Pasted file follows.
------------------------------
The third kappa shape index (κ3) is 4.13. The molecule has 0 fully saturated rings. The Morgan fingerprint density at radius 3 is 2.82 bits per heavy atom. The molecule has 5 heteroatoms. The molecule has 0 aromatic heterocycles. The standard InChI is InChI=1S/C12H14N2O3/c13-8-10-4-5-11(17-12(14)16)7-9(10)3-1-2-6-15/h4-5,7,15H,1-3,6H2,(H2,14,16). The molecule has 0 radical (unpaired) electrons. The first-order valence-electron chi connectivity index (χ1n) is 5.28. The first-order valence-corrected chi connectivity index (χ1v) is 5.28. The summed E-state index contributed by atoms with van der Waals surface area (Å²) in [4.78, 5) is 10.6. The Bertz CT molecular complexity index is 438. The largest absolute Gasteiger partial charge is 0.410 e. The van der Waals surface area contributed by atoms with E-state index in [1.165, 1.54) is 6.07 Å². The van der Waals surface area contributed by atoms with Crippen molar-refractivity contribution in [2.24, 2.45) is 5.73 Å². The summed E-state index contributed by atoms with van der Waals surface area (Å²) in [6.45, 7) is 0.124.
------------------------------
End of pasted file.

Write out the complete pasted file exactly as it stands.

The third kappa shape index (κ3) is 4.13. The molecule has 0 fully saturated rings. The Morgan fingerprint density at radius 3 is 2.82 bits per heavy atom. The molecule has 5 heteroatoms. The molecule has 0 aromatic heterocycles. The standard InChI is InChI=1S/C12H14N2O3/c13-8-10-4-5-11(17-12(14)16)7-9(10)3-1-2-6-15/h4-5,7,15H,1-3,6H2,(H2,14,16). The molecule has 0 radical (unpaired) electrons. The first-order valence-electron chi connectivity index (χ1n) is 5.28. The first-order valence-corrected chi connectivity index (χ1v) is 5.28. The summed E-state index contributed by atoms with van der Waals surface area (Å²) in [4.78, 5) is 10.6. The Bertz CT molecular complexity index is 438. The largest absolute Gasteiger partial charge is 0.410 e. The van der Waals surface area contributed by atoms with E-state index in [1.165, 1.54) is 6.07 Å². The van der Waals surface area contributed by atoms with Crippen molar-refractivity contribution in [2.24, 2.45) is 5.73 Å². The summed E-state index contributed by atoms with van der Waals surface area (Å²) in [6.45, 7) is 0.124.